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Rheumatoid Arthritis - Part1

Posted by Eamonn Brady on

Eamonn Brady is a pharmacist and the owner of Whelehans Pharmacy, Pearse St, Mullingar. If you have any health questions e-mail them to info@whelehans.ie

 

Arthritis is a general term used for the condition; however there are over 100 types of arthritis. The two most common types of arthritis are osteoarthritis and rheumatoid arthritis. Rheumatoid Arthritis (RA) is one of the most debilitating forms of the condition.

 

Symptoms and Diagnosis

Stiffness, especially in the morning is a classic symptom of RA, this stiffness often reduces during the day (for osteoarthritis, the symptoms tend to get worse as the day goes on). The hands, wrists, feet, ankles and knees are affected in over 80% of cases.

 

It can be difficult to diagnose RA because many other conditions may make the joints painful. Symptoms are a good indicator of the condition. However X rays of joints and blood tests such as testing for the presence of a “rheumatoid factor” or an “anti-CCP antibody” can be more conclusive in diagnosing the condition.

 

Doctors consider if you have four are more of the following symptoms, you are likely to have RA:

  1. Morning stiffness in affected joints lasting at least one hour
  2. Soft tissue swelling of at least 3 joint areas
  3. Swelling of finger, hand, or wrist joints
  4. Symmetrical swelling (ie) equal both sides
  5. Rheumatoid nodules (fleshy lumps that usually appear on hands, feet and elbows)
  6. Presence of rheumatoid factor (rheumatoid factor is an auto-antibody which shows up in blood tests and it an indicator of arthritis)
  7. Erosion of bone which shows up in X-rays, particularly in hand, wrist or feet joints

 

Other symptoms

Up to 30% of patients may present with non-arthritis type symptoms without obvious joint swelling such as malaise (general feeling of being unwell), weight loss and myalgia (muscle pain). Depression can be a feature of RA. RA is associated with increased rate of heart disease and there is evidence of increased mortality rate from heart related problems in RA patients.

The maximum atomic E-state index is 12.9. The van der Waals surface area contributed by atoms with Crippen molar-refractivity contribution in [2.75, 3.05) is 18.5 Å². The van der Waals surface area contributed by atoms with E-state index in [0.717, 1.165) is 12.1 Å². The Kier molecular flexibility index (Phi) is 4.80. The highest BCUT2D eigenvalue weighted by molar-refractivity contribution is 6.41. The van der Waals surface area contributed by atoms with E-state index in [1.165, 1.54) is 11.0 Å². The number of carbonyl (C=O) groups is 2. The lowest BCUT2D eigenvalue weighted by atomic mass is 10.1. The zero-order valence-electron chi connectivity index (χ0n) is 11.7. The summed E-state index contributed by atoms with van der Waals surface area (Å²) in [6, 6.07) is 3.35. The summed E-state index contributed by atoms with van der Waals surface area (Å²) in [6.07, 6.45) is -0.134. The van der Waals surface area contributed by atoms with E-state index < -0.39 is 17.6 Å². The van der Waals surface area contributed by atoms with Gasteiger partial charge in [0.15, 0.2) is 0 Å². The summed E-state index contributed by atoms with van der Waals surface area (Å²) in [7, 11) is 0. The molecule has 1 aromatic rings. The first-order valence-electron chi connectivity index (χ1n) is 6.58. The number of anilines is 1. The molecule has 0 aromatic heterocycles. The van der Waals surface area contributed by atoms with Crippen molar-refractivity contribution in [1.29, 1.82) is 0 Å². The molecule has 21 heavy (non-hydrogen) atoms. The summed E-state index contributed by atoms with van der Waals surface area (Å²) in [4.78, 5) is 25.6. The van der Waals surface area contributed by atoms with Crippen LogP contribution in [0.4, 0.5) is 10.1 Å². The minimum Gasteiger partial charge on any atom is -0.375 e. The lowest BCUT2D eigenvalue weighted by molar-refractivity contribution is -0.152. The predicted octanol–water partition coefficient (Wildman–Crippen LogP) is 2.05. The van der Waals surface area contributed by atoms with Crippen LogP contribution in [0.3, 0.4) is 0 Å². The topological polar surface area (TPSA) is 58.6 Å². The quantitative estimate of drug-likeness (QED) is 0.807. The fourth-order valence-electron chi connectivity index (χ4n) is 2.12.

Causes

The exact cause is unknown but there is a genetic link as RA tends to run in families. RA is three times more common in women than in men. It's common for the symptoms of RA to improve during pregnancy - this suggests that hormones and the immune system may be involved in triggering the condition. Obesity and smoking can be factors. The risk of developing rheumatoid arthritis being almost twice as high in smokers compared to non-smokers. For reasons unknown, RA onset is twice as common in winter than in other seasons.

Educate yourself about your condition

Whelehans Pharmacy, in conjunction with Arthritis Ireland (Westmeath Branch) are hosting a Rheumatoid Arthritis Information event on Wednesday Oct 12th at 6:45pm in the Greville Arms Hotel in Mullingar. Admission is free.

 

The guest speaker for the evening will be an expert in this field, Consultant Rheumatologist from Midland Hospital Tullamore, Killian O’Rourke MD MSc FRCP FRCPI. Dr O’Rourke will give first hand information on the condition along with self-help tips including information about surgery and aftercare for those thinking of going down this line. He will take questions from attendees.

 

Chartered physiotherapist Kevin Conneely MISCP of HealthStep Physiotherapy Mullingar will discuss the role of physiotherapy in Rheumatoid Arthritis (RA), such as the benefits of manual therapy, the importance of a tailored and comprehensive exercise program.  The final speaker is pharmacist Eamonn Brady MPSI who will discuss medication.

 

To be continued….next week I will discuss treatment of RA.

 

This article is shortened to fit within Newspaper space limits. More detailed information and leaflets is available in Whelehans


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